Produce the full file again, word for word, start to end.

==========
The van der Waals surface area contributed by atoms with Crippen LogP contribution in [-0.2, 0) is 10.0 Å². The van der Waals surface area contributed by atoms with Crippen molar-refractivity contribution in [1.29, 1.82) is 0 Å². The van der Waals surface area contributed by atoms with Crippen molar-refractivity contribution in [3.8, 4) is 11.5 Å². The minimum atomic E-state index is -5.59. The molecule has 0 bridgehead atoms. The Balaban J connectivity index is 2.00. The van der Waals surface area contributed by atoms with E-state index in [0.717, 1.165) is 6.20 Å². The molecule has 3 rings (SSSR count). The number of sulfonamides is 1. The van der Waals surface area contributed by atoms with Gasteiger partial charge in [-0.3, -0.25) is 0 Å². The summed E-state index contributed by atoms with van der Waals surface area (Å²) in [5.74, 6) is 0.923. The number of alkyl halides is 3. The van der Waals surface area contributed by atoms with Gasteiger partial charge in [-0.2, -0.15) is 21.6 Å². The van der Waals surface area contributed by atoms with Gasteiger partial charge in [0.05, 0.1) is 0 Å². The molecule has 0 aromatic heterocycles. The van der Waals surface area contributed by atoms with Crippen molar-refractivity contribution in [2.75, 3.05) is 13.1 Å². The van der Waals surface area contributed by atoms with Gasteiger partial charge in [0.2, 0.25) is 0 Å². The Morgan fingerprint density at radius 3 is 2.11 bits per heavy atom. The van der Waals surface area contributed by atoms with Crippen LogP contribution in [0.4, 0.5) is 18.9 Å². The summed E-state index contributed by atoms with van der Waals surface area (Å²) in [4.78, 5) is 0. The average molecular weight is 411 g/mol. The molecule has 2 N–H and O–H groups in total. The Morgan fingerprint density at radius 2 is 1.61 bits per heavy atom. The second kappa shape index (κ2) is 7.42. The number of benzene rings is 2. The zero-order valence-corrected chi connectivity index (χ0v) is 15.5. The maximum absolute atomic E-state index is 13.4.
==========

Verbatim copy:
The van der Waals surface area contributed by atoms with Crippen LogP contribution in [-0.2, 0) is 10.0 Å². The van der Waals surface area contributed by atoms with Crippen molar-refractivity contribution in [1.29, 1.82) is 0 Å². The van der Waals surface area contributed by atoms with Crippen molar-refractivity contribution in [3.8, 4) is 11.5 Å². The minimum atomic E-state index is -5.59. The molecule has 0 bridgehead atoms. The Balaban J connectivity index is 2.00. The van der Waals surface area contributed by atoms with E-state index in [0.717, 1.165) is 6.20 Å². The molecule has 3 rings (SSSR count). The number of sulfonamides is 1. The van der Waals surface area contributed by atoms with Gasteiger partial charge in [-0.3, -0.25) is 0 Å². The summed E-state index contributed by atoms with van der Waals surface area (Å²) in [5.74, 6) is 0.923. The number of alkyl halides is 3. The van der Waals surface area contributed by atoms with Gasteiger partial charge in [-0.2, -0.15) is 21.6 Å². The van der Waals surface area contributed by atoms with Gasteiger partial charge in [0.05, 0.1) is 0 Å². The molecule has 0 aromatic heterocycles. The van der Waals surface area contributed by atoms with Crippen molar-refractivity contribution in [2.75, 3.05) is 13.1 Å². The van der Waals surface area contributed by atoms with Gasteiger partial charge in [0.2, 0.25) is 0 Å². The Morgan fingerprint density at radius 3 is 2.11 bits per heavy atom. The van der Waals surface area contributed by atoms with Crippen LogP contribution in [0.4, 0.5) is 18.9 Å². The summed E-state index contributed by atoms with van der Waals surface area (Å²) in [4.78, 5) is 0. The average molecular weight is 411 g/mol. The molecule has 2 N–H and O–H groups in total. The Morgan fingerprint density at radius 2 is 1.61 bits per heavy atom. The second kappa shape index (κ2) is 7.42. The number of benzene rings is 2. The zero-order valence-corrected chi connectivity index (χ0v) is 15.5. The maximum absolute atomic E-state index is 13.4.